I want to send home just as many, if not more, positive notes than negative. Any tips for positive communication notes?


Thanks in advance for your great advice. This is something that I have thought about all summer. I want to be able to let parents know when school starts what kind and how frequently they can expect individualized communication from me.

6 comments

  1. Hi Kristen! I'll complete one of Ron Clark's books before I go to bed this evening. It's been SUCH an easy read that I know I have to read another one. Your post just solved the problem for me. Thanks!
    And... no, I don't believe every child deserves a cookie. (That's not the world we live in.)
    And... yes, I feel guilty at times, too!

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    1. Leslie,

      Which Ron Clark book did you choose? I have been obsessively reading The End of Molasses Classes. I can't decide which one to pick up next.

      Kristen

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  2. Great post! Love your honesty. One way I have parent communication is I send out a weekly letter. I send it via email to most parents (they can provide me with their email if they want it that way at the start of the year). What I find is that it's easy for parents to hit reply and send me a comment, related to the weekly letter or not. This opens up dialogue for us easily, and I can send off a quick positive note. Another teacher in my district just recommended an app called Fresh Grade. It seems awesome and I'm going to give it a try next year.


    Fun in Fourth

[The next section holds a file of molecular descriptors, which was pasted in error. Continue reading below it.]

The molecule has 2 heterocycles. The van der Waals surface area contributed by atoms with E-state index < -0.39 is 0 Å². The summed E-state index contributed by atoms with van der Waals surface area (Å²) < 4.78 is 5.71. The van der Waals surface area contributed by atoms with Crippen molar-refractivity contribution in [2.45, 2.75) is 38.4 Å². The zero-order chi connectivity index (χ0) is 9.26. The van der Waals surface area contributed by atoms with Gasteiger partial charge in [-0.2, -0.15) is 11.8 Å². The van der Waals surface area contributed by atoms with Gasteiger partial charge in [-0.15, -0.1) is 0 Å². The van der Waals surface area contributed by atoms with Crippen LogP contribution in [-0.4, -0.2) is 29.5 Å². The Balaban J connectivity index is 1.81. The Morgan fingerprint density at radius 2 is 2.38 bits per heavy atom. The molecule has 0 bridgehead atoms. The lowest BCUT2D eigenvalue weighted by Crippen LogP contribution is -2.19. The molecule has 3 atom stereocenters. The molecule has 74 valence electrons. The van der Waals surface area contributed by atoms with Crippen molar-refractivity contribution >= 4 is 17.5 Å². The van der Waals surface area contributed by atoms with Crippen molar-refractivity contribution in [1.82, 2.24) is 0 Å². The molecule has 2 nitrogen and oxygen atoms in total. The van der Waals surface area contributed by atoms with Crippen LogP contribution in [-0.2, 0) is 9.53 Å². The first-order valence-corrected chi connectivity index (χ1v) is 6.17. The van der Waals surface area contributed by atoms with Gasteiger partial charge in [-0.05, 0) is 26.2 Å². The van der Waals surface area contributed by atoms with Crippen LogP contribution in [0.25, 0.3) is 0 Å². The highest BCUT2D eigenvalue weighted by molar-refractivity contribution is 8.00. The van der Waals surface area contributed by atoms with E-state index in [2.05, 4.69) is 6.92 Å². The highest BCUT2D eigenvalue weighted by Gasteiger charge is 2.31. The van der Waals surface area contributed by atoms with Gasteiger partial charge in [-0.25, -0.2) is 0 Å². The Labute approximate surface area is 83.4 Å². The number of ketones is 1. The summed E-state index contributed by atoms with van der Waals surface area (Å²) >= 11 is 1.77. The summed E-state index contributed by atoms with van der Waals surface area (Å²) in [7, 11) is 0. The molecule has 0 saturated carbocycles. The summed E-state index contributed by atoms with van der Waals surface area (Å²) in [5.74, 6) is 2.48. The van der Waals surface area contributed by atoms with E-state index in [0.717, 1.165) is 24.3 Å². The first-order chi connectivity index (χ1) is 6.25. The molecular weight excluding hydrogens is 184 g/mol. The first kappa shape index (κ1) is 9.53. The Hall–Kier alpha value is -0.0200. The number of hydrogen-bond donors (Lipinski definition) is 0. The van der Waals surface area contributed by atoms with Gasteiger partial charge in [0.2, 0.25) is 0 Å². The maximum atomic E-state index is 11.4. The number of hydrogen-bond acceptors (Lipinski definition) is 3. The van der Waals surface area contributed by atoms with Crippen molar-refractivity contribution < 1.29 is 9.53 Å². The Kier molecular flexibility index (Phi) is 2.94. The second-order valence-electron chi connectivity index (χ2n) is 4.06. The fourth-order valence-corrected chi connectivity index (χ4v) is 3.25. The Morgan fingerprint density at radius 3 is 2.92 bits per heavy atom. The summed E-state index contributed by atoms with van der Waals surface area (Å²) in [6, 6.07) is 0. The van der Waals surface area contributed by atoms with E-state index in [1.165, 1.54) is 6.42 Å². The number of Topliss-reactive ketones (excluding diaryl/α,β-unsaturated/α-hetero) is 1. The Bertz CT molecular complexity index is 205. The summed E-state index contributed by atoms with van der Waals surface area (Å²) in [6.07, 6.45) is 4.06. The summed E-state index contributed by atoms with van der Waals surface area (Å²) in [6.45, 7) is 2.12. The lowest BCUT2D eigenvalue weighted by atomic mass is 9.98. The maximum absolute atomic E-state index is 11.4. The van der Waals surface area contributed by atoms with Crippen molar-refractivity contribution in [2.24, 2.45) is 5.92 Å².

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    1. Angela,

      I love the idea of a weekly letter. I can definitely see how it would quickly open the door for dialogue and positive behavior notes. I've never heard of Fresh Grade but I am on my way to research it now. Thank you so much for your comment. It's been very helpful!

      Kristen

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  3. Loved reading your post. I send out a weekly newsletter and I also email parents. This year I plan on attaching my newsletter on an email as well sending it home on Monday. There are so many parents that say they didn't ever see the newsletter. I am hoping that if I send it via email they will all see it. My favorite thing that I started doing last year to communicate with parents was using Remind (https://www.remind.com/). Check it out if you haven't heard of it. It lets you text message every parent in your class without exchanging numbers and parents cannot reply. It was a life saver for me last year. I could send quick reminders and know parents got them. I teach first grade so I could Remind parents that something important came home or that homework is due. It worked great to Remind them the night before field trips or class parties.
    TheCoreCoaches

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    1. The Core Coaches,

      Thank you so much for such a detailed reflection on my post. What time of day do you send your newsletter? Monday morning or Monday afternoon? I've heard of Remind 101 and I even signed up for it one year but I didn't find myself using it very often. I'm looking into doing a Facebook page this year to send out reminders, but mainly to share pictures, etc. Have you had any experience with Facebook pages?

      Kristen